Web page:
A report released under Malawi's Human Rights Commission this month has found that police raped at least eight women and sexually violated several others, including girls, during October's post-election unrest. However, authorities are questioning the validity of the report and Malawi police say they will only act after carrying out their own inquiry.
The report, released Dec. 18 by Malawi's ombudsman, says the police assaults occurred in the homes of victims and were carried out in revenge for the stoning death of a fellow police officer.
Twenty-five-year-old "Grace," who is not using her real name, cried as she told a reporter how two Malawian police officers stormed her house in October, looking for her husband. She said they accused him of being involved in street violence, which broke out during ongoing protests over the re-election of President Peter Mutharika in May.
Grace says one of the policemen accused her of hiding her husband's whereabouts and then attacked her, pushing her down and undressing her. He raped her, Grace said, then stepped on her with his boots.
Twenty-seven-year-old "Rhoda" — also not her real name — told a reporter a similar story of being attacked by Malawian police. She said that when she told her husband about the attack, he said he could not stay with someone who was raped, for fear of contracting a sexually transmitted disease.
Rights officials say Grace and Rhoda are among a number of women and girls who were raped or sexually assaulted by police sent to control post-election violence on Oct. 8.
The alleged assaults were outlined in a 62-page report released Dec. 18 by Malawi's Ombudsman Martha Chizuma and Law Commissioner Rosemary Kanyuka.
Chizuma says the investigation, carried out under Malawi's Human Rights Commission (MHRC), uncovered evidence of the rapes.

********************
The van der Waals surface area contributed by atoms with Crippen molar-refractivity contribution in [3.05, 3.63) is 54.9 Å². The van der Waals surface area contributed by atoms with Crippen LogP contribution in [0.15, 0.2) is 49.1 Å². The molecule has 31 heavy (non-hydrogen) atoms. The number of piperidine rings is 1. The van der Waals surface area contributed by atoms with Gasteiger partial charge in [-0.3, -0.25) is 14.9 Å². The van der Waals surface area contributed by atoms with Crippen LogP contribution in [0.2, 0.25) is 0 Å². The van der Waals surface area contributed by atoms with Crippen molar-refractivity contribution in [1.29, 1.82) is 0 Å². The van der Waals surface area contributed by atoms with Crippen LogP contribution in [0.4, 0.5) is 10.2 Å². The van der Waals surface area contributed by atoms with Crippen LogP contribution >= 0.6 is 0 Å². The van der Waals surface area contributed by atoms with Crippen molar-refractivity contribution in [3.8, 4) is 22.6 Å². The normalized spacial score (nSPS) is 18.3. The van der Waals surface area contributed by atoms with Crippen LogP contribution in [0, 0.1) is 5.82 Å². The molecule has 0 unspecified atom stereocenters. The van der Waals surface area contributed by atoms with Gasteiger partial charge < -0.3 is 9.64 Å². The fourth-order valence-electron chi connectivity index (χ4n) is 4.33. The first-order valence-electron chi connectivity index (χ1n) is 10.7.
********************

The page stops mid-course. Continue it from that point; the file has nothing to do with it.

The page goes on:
"We found out that a total of 17 women were sexually violated," Chizuma said. "Five of them were under 18. One of the five girls was actually defiled. Eight women were raped. The rest, police found them doing their menses so were just violently beaten."
Chizuma said the alleged police assaults appeared to be in revenge for the stoning death of a fellow police officer by election protesters. The report identified suspected officers who were posted to the areas where the assaults occurred.
But observers note a lack of evidence, as victims failed to obtain medical exams after the alleged assaults and were unable to identify police officers, whose faces were covered.
Malawi police have not confirmed or denied the assaults, and have taken information from the alleged victims.
Police spokesman James Kadadzera says they are carrying out their own internal investigation, which started in October.
"And we are saying here that whatever the MHRC report is recommending and whatever our report will recommend, will be followed to its logical conclusion," Kadadzera said. "Nobody will be shielded but, justice will prevail."
Kadadzera was not able to say when police would finish their probe.
Meanwhile, no officers have yet been suspended or detained, and government authorities are questioning the validity of the report.
Controversy over commissioners
Government spokesman Mark Botomani told The Nation newspaper that any action by Malawi's Human Rights Commission should be scrutinized because there were no authorized commissioners.
The MHRC has been waiting for fresh commissioners since a court injunction stopped some controversial appointments by Mutharika.
But Chizuma and Kanyuka argue they are still members of the commission as their appointments were not part of the injunction.
They have called for immediate disciplinary action against the suspects.
Malawi has seen wave of violent protests since Mutharika secured a second term in May, which opposition leaders are challenging in court.
Meanwhile, rights campaigners have threatened to hold protests should police fail to act on the recommendation of the report by Jan. 9.